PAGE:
I am reacting HCl and MgCO3 and measuring the mass loss. If my thought is correct, then can I do this design that way? By measuring the mass loss? Because I am thinking not to find the rate of reaction, but just drawing the graph and comparing the steepness of the graph. Is that feasible?

Thanks.

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Guys, I am doing a design on investigating the relationship between the concentration of a reactant and the rate of the reaction. Let's say I have 2 HCl solutions of the same volume, say 25 mL. The concentration of solution X is 1.0 M and that of solution Y is 3.

0 M. Will their masses be the same? They have the same volume but different concentration. How about the mass?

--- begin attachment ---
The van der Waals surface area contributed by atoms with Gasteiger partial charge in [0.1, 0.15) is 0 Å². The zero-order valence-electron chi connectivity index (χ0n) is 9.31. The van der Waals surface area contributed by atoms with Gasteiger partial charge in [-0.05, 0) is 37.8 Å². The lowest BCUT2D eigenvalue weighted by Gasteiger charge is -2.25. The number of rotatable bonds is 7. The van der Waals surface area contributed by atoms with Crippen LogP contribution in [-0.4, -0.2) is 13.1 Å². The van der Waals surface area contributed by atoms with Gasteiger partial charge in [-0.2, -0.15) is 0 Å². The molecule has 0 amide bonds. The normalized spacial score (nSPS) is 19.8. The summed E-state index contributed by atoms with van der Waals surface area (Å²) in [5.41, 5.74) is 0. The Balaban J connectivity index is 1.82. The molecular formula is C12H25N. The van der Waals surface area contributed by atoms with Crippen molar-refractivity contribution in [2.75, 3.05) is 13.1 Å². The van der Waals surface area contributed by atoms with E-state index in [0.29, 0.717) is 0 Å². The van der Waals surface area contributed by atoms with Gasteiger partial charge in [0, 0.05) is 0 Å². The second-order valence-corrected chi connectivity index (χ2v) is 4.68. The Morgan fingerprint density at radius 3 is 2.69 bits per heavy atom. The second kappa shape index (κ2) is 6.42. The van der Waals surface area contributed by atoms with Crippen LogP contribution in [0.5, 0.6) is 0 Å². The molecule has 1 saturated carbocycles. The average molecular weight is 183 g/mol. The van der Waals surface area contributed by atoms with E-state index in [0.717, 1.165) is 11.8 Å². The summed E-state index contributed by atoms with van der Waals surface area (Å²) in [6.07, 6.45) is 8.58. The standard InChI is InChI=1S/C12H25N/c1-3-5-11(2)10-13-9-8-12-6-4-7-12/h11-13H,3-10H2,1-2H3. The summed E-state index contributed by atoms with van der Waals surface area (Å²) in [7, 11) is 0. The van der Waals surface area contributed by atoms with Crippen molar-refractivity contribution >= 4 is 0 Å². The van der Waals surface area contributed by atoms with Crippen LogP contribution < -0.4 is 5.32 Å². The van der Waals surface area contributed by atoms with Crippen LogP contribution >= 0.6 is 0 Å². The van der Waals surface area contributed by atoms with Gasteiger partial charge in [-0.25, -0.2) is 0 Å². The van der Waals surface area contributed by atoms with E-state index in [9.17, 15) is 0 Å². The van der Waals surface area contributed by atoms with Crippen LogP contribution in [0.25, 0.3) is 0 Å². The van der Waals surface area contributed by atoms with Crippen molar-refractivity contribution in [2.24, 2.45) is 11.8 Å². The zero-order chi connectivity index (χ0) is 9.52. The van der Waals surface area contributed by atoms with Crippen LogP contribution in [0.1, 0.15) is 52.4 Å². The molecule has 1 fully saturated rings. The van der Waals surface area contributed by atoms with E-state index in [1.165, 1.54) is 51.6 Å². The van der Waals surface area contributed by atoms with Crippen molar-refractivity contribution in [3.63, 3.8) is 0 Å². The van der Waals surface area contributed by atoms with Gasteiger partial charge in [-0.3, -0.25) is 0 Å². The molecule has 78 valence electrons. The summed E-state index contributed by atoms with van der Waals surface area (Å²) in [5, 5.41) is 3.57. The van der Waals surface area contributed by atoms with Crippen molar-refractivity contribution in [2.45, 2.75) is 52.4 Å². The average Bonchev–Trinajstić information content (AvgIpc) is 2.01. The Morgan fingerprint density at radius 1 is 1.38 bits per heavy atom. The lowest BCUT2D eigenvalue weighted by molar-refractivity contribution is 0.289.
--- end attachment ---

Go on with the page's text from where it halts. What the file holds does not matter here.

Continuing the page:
My thought: in solution X there will be 0.025 mol HCl. in solution Y 0.075 mol HCl. HCl's molecular mass is 36.46. So the mass of solution X would be 0.912 gr and that of solution Y would be 2.73 gr.

Is that correct?

I am reacting HCl and MgCO3 and measuring the mass loss. If my thought is correct, then can I do this design that way? By measuring the mass loss? Because I am thinking not to find the rate of reaction, but just drawing the graph and comparing the steepness of the graph. Is that feasible?

Thanks.

I'm hoping your math is right because it's too late for me to do that >.<